Tape uses the dimension of length to represent time. I said earlier that a record groove is similar. True, it has a length. But also, because it is wound into a spiral, it has an extra dimension - width. This makes it easier to quickly traverse the time dimension, by taking a 'short cut' across the width of the record. It is very much quicker to find a particular passage of music on a record than it is on tape, due to the two-dimensional access we now have available.

So, with a record, we find it much easier to 'go to bar 556', because of the easy access. The problem remains that bar 556 is not identified on the record, as it is on the musical score — unless you count the record grooves as you traverse the disc. If we had a recording system that offered two-dimensional access together with proper identification of the timing and the different sections of the music, then we would have a system that offered as much scope for controlling and editing music as real musicians have - and, of course, it would play the right notes every time!


A recent arrival in the studio world is the hard disk recording system. It uses techniques developed by the computer industry to provide two-dimensional access of digital recordings, with identification of the timing of the programme content and musical sections. (Although I refer to music, it could just as well be segments of speech.) It sounds ideal as a storage medium for music, and in many ways it is ideal. But let's look first at exactly what a hard disk is.

Most of us are now familiar with floppy disks, used in computers, samplers, sequencers and synthesizers to store data. If you open the casing of a floppy disk (not one you intend to use again!), you will find a flexible plastic disc with a magnetic coating, very similar to the coating on magnetic tape. Indeed, you could consider it to be magnetic tape, but in a different shape and slightly more stiff.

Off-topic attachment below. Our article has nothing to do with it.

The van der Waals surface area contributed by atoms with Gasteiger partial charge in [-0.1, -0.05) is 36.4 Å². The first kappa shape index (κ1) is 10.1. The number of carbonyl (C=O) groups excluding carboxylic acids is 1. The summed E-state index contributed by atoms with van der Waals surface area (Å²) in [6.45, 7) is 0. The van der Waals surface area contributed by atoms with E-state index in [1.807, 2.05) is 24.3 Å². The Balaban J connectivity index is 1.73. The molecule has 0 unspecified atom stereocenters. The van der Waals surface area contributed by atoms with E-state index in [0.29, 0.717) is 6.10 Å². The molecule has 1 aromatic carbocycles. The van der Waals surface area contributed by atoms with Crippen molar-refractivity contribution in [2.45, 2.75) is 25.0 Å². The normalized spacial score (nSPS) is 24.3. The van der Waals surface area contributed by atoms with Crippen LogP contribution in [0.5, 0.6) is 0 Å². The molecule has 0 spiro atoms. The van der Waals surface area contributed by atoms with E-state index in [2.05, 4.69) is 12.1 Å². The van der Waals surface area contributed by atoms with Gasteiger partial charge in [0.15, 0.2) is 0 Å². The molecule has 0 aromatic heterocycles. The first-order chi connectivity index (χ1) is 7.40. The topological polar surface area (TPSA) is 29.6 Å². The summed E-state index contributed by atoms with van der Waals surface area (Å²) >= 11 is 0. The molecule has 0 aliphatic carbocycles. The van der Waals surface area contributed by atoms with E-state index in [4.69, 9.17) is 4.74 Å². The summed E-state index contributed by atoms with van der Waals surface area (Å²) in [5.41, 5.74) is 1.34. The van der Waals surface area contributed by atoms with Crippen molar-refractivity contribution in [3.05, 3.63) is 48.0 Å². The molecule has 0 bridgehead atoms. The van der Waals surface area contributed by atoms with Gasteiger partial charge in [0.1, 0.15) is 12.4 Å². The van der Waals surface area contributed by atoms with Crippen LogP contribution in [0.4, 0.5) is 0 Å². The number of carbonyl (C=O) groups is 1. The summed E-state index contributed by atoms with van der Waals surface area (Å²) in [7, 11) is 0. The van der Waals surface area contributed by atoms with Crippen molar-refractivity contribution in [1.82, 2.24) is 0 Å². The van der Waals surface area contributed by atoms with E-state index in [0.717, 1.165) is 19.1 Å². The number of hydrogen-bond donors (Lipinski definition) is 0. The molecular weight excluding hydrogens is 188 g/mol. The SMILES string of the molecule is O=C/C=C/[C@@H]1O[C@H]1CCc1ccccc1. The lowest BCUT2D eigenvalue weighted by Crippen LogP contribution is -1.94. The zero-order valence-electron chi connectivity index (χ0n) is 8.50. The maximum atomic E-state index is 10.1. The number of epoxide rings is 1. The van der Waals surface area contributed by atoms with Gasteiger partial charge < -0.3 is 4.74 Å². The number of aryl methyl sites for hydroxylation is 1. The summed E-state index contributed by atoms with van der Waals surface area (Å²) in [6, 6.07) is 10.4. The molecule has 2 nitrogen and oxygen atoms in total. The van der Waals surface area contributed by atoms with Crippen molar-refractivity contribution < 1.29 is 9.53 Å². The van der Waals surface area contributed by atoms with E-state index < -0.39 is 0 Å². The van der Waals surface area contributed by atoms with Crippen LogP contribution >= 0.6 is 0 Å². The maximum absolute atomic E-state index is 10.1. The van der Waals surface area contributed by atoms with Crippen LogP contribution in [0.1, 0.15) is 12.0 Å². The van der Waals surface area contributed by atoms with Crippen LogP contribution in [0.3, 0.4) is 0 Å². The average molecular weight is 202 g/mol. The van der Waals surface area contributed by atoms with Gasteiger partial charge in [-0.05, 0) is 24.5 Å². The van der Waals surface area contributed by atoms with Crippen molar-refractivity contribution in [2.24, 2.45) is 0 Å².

Inside the disk drive of the computer, or sampler or whatever, there is an arm roughly similar to the pickup arm of a record player, which is able to traverse the rotating disk, under the direction of the disk controller circuitry and software. On the end of the arm is a magnetic head, similar to the heads of a tape recorder. The disk's magnetic head is optimised for the conditions under which it works, and can play back (read) as well as record (write).

A hard disk is very similar to a floppy disk, but with some important differences. The hard disk drive contains several disks mounted on a common spindle. These disks are rigid and are never removed (except in the case of certain types used solely in mainframe computer systems). The unit is completely sealed from the outside world (except perhaps for a pressure relief vent) to prevent contamination of the disk surfaces.

Figure 1. Hard Disk internals.

Figure 1 shows the internal structure of a typical hard disk unit. In this instance, there are six active disk surfaces, each with its own read/write head and head positioning arm. The heads do not touch the surface of the disk but ride above it on a lubricating film of air.

The advantage of the hard disk over the floppy disk is that the data storage can be much more dense. Because the disks are rigid and protected from contamination, the heads can be allowed to ride much closer to the disk's surface. Magnetic theory states that the closer the head is to the recorded data, the more tightly packed the data can be. Even so, the data storage density is not as high as digital tape. With tape, the heads can get even closer to the recorded data.

Figure 2. Hard Disk sector, cylinder, track, and block arrangements.

Let's assume for the moment that one channel of digital audio is to be recorded onto the hard disk. Figure 2 shows the organisation of data storage into blocks, tracks, cylinders and sectors.

Each of the circular tracks on each disk surface is divided into a number of blocks. The block is the smallest unit of storage and will contain a number of milliseconds of one channel of digital audio information. As well as recording the audio data, additional control data is recorded to identify the timing of the audio in the block - ie. its relationship to the rest of the programme. Incoming audio data is split up into blocks which may be recorded at any position on any disk surfaces. Continuous music does not have to be recorded in a continuous path across the disk, the controlling software will place the data where it thinks fit, and keep tabs on which blocks should be replayed in which order.


Let's now jump to the user's viewpoint of a hard disk recording system — probably in front of a QWERTY (typewriter) keyboard and VDU screen. Imagine you have two 'takes' (versions) of a piece of music, already mixed, finished, and available on a conventional tape storage medium. One take has a wrong note a quarter of the way through, the other has a similar fault three quarters of the way through. The hard disk system is to be used to edit these two takes into a single perfect performance.